February 15, 2017

“You can’t forget the bills. They have an obligation to make payments. Many NATO nations are not making payments, are not making what they’re supposed to make. That’s a big thing. You can’t say forget that.”[1]

“I will build a great, great wall on our southern border, and I will make Mexico pay for that wall.”[2]

With comments like these, President Donald J. Trump made our dissertations “relevant” again.

Like so many historians, we explore issues of contemporary relevance—NATO’s debates over détente in the 1970s and 1980s and undocumented Latin American migration to the U.S. in the post-1965 period. The recent presidential election campaign and the new administration’s rhetoric and actions thus far have prompted us to reflect on writing contemporary histories in the “age of Trump.”

How can—and should—historians separate their study of the past from what they see unfolding in real time? Of course, these divisions are often artificial. Echoes of past social, political, and cultural developments in the U.S. reverberate—sometimes quite loudly—in current debates. The resonance that Trump’s pledge to build a wall between the U.S. and Mexico achieved, for example, reflects a resurgent nativism with roots in the early twentieth century, now directed toward migrants whose movement northward is structured, in part, by the long-term consequences of post–World War II U.S.–Latin American relations. Donald Trump’s remarks about NATO members needing to pull their weight could be seen as simply the latest in a long series of transatlantic debates over allied defense contributions. The bookends historians place around their stories are, to a certain extent, flexible.

Our topics show different challenges to writing histories that are intimately connected to current concerns. The temptation to see contemporary events as the latest manifestations of familiar trends can be compelling. In some cases, acknowledging these similarities can be productive. There are, nevertheless, sound methodological and intellectual reasons for the distinction between the events of the past and those of the present. One of the central arguments for this separation is access to archival records. Much of the documentation needed to write a history of NATO, and particularly the alliance’s nuclear decision-making and deployments, remains classified for reasons of national security. When conducting oral history interviews with migrant rights’ activists, the researcher must consider the fact that participants might self-censor their comments on issues of contemporary political relevance, or overstate potential links between their past actions and current events. These methodological questions illustrate the complex waters historians navigate in separating out, and distinguishing, between the past and the present. In both of these cases, the politics of the present shape the available sources and our access to them.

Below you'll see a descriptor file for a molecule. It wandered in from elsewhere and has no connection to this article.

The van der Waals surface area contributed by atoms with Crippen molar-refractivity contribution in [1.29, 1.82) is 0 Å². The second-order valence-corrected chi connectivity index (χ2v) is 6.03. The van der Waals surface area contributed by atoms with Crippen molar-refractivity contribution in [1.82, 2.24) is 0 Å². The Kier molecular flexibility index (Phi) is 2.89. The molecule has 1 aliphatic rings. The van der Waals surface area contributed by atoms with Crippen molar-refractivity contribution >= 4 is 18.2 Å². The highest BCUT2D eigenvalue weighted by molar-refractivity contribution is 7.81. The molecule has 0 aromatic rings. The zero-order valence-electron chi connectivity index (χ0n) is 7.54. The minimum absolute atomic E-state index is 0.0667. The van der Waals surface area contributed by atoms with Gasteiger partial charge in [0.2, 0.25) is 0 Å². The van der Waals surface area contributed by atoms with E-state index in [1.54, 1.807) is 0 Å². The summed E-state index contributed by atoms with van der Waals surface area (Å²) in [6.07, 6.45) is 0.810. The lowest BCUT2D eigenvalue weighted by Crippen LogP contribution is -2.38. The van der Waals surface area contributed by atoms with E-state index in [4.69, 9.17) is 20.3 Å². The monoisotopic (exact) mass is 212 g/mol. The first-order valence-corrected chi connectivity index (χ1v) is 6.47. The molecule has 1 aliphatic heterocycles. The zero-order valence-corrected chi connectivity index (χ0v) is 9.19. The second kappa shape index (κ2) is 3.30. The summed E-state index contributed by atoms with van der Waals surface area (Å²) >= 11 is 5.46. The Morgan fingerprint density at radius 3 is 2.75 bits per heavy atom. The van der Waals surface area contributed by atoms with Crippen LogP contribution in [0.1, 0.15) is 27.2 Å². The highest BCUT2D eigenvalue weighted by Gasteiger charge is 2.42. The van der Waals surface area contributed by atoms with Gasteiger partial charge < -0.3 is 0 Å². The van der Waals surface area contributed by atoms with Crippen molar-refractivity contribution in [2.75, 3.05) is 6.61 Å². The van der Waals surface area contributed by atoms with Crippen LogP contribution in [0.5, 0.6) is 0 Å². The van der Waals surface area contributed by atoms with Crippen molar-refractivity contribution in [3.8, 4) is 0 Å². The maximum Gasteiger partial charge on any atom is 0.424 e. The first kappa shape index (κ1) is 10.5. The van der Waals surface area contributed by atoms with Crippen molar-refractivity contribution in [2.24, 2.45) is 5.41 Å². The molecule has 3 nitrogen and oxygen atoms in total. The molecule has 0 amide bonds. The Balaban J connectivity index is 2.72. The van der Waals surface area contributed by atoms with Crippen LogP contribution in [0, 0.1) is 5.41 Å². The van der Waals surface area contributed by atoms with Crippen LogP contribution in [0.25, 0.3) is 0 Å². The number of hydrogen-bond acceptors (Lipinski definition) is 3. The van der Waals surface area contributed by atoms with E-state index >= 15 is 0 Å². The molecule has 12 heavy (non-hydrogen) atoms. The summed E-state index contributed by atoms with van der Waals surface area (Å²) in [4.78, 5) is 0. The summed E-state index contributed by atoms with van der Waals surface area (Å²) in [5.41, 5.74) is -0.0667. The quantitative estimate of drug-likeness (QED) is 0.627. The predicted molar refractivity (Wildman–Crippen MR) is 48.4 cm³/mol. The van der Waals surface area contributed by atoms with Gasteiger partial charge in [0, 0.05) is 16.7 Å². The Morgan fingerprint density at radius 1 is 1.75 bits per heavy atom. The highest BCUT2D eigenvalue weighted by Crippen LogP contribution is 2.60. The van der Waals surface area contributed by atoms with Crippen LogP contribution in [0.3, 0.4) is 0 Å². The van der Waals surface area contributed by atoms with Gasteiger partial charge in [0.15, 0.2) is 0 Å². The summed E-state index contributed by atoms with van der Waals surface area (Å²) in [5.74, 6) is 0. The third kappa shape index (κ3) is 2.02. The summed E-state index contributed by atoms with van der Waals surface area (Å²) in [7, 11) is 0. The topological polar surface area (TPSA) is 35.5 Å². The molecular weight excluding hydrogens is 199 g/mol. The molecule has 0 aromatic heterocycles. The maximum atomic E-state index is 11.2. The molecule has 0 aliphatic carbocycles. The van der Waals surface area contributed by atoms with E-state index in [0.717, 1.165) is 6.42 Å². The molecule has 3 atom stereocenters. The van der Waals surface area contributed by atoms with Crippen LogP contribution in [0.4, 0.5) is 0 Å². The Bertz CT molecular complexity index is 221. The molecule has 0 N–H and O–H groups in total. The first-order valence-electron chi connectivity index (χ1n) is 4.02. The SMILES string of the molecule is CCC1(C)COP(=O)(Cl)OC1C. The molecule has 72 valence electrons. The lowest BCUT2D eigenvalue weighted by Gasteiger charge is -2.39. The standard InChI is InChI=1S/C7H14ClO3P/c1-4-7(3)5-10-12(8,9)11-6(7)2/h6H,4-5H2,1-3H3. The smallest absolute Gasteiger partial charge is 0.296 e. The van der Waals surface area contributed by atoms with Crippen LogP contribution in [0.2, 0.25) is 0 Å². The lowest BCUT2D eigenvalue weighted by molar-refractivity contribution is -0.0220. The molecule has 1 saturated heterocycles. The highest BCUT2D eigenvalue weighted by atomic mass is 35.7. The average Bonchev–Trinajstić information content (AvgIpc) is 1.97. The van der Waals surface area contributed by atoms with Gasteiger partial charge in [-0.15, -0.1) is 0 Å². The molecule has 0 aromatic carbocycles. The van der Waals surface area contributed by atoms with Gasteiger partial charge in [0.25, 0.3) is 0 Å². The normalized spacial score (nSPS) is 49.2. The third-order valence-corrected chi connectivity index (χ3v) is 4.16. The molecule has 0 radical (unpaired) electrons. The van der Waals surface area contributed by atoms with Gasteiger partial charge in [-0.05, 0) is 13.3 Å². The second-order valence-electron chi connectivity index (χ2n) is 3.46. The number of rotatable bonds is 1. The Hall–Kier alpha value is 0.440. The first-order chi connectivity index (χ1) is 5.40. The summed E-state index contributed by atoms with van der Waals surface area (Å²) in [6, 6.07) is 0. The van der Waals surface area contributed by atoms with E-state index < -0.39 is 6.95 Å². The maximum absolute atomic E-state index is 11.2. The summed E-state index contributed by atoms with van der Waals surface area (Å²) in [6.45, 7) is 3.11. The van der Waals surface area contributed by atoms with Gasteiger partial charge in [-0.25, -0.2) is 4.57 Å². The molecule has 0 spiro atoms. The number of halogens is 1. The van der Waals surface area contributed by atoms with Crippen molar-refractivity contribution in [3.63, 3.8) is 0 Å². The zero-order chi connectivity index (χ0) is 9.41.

Since we cannot know what comes next, perhaps we are only writing the first act of a much longer story. This sense of uncertainty can make the perennial change over time question all the more acute, but being in this position while writing our dissertations has encouraged us to think about the unique aspects of our research, and to reflect on points of comparison. Reactions to Trump’s candidacy and election across the Atlantic Alliance, for example, raised clear continuities with the past—of allied concerns about successive presidents and their commitment to Europe—but also an unprecedented point of comparison. After all, before Trump, much of the election cycle talk in the United States about NATO consisted of accusations that one candidate or another had harmed Washington’s standing in the Alliance or undermined allied trust in the United States, not advocated for the organization’s demise. ­A similar tension between continuities with the past and significant breaks with precedent were evident in the Trump campaign’s approach to immigration policy. For all the parallels that might be drawn between Trump’s wall-building rhetoric and prior instances of nativism, there are unique conditions that have generated the current influx of undocumented migrants—the 1965 Immigration and Nationality Act’s legacies, NAFTA, and socio-political instability in Central America, to name a few—and the contemporary brand of anti-immigrant sentiment embodied in Trump’s words.